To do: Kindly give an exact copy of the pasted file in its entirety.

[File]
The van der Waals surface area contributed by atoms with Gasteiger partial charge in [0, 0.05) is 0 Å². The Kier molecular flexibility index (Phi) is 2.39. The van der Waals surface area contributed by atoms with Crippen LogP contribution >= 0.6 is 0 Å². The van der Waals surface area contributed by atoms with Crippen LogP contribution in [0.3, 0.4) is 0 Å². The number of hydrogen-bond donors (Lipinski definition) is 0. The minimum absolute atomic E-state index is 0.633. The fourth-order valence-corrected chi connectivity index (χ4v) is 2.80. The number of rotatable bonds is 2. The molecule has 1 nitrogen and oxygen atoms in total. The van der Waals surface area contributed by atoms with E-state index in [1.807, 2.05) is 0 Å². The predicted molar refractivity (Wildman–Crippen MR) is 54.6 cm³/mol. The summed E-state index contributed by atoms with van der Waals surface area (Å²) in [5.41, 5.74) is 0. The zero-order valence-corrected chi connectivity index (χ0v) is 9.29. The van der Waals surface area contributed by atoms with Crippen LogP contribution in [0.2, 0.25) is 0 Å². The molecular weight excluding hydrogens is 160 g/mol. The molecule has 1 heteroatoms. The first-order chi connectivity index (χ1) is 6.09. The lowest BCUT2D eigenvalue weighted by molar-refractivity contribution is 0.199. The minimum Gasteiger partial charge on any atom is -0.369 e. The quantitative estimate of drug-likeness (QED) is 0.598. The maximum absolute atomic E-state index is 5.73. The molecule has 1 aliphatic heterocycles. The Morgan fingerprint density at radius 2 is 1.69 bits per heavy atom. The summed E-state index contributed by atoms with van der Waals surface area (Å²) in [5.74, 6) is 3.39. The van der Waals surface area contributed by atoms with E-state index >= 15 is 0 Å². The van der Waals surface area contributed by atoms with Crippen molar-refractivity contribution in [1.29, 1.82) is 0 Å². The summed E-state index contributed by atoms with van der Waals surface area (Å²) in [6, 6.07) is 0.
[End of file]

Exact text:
The van der Waals surface area contributed by atoms with Gasteiger partial charge in [0, 0.05) is 0 Å². The Kier molecular flexibility index (Phi) is 2.39. The van der Waals surface area contributed by atoms with Crippen LogP contribution >= 0.6 is 0 Å². The van der Waals surface area contributed by atoms with Crippen LogP contribution in [0.3, 0.4) is 0 Å². The number of hydrogen-bond donors (Lipinski definition) is 0. The minimum absolute atomic E-state index is 0.633. The fourth-order valence-corrected chi connectivity index (χ4v) is 2.80. The number of rotatable bonds is 2. The molecule has 1 nitrogen and oxygen atoms in total. The van der Waals surface area contributed by atoms with E-state index in [1.807, 2.05) is 0 Å². The predicted molar refractivity (Wildman–Crippen MR) is 54.6 cm³/mol. The summed E-state index contributed by atoms with van der Waals surface area (Å²) in [5.41, 5.74) is 0. The zero-order valence-corrected chi connectivity index (χ0v) is 9.29. The van der Waals surface area contributed by atoms with Crippen LogP contribution in [0.2, 0.25) is 0 Å². The molecular weight excluding hydrogens is 160 g/mol. The molecule has 1 heteroatoms. The first-order chi connectivity index (χ1) is 6.09. The lowest BCUT2D eigenvalue weighted by molar-refractivity contribution is 0.199. The minimum Gasteiger partial charge on any atom is -0.369 e. The quantitative estimate of drug-likeness (QED) is 0.598. The maximum absolute atomic E-state index is 5.73. The molecule has 1 aliphatic heterocycles. The Morgan fingerprint density at radius 2 is 1.69 bits per heavy atom. The summed E-state index contributed by atoms with van der Waals surface area (Å²) in [5.74, 6) is 3.39. The van der Waals surface area contributed by atoms with E-state index >= 15 is 0 Å². The van der Waals surface area contributed by atoms with Crippen molar-refractivity contribution in [1.29, 1.82) is 0 Å². The summed E-state index contributed by atoms with van der Waals surface area (Å²) in [6, 6.07) is 0.